Lancair Says New Homebuilt Rules A Threat
Lancair President Joe Bartels said this week new rules for homebuilts under consideration by the FAA could put his company out of business. "If the FAA succeeds in doing what they tell us they want to do, I think it would be very difficult for us to stay in business here in Central Oregon, or anywhere in the U.S.," Bartels told the Bend Weekly News. "While we are certainly in the business of developing and selling high performance aircraft, and staying in the forefront of aviation technology, a key aspect of our business is the ability to provide the customer with all of the parts necessary to build a plane. To now say that I can't provide a section of carbon fiber wing as part of a kit, would really affect the entire industry." As AVweb and our sister publication Kitplanes have reported extensively, the FAA is looking at tightening homebuilt rules, particularly with regard to the amount of “professional” help builders can use to complete their projects.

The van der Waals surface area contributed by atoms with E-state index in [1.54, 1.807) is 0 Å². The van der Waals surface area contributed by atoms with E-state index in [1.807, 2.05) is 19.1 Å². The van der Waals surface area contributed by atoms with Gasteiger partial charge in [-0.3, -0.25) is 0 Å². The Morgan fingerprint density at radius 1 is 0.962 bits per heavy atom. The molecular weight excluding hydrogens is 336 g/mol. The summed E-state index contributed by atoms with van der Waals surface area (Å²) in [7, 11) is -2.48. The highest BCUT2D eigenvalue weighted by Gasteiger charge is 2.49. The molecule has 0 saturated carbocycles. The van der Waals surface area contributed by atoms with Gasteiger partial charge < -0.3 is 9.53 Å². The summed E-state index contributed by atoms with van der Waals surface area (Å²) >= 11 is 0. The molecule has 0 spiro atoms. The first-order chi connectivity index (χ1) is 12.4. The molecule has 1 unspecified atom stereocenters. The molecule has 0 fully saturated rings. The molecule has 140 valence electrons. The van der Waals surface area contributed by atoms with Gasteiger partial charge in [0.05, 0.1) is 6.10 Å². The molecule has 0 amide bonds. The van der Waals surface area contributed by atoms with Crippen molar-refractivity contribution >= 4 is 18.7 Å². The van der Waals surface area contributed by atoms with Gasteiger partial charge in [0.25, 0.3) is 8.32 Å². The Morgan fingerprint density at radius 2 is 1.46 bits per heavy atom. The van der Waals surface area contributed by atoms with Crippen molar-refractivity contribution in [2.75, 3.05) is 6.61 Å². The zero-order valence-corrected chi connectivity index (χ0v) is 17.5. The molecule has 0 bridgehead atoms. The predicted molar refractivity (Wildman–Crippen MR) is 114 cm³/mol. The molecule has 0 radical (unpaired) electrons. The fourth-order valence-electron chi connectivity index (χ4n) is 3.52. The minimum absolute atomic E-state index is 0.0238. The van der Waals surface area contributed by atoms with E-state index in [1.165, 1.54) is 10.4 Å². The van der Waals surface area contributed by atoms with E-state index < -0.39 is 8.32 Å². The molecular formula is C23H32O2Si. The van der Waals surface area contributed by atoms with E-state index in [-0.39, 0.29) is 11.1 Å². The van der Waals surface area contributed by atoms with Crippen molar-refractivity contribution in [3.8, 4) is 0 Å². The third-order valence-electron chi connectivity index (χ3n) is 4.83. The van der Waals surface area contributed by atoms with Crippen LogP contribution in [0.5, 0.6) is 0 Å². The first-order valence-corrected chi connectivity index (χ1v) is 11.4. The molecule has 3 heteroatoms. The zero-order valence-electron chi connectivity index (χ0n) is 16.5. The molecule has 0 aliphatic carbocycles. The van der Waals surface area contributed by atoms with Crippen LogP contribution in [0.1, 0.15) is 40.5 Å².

The line between supplying parts and aiding in construction has been blurred as companies like Lancair and, more recently, Epic have developed complex, high-performance aircraft that require sophisticated construction techniques. Oregon likely has the greatest concentration of companies involved in the homebuilt industry, with 60 firms involved, and state officials wonder what the FAA’s agenda is. “What we cannot understand -- and what has never been explained by FAA -- is who is being harmed by the current standard?” said Roger Lee, executive director of Economic Development for Central Oregon.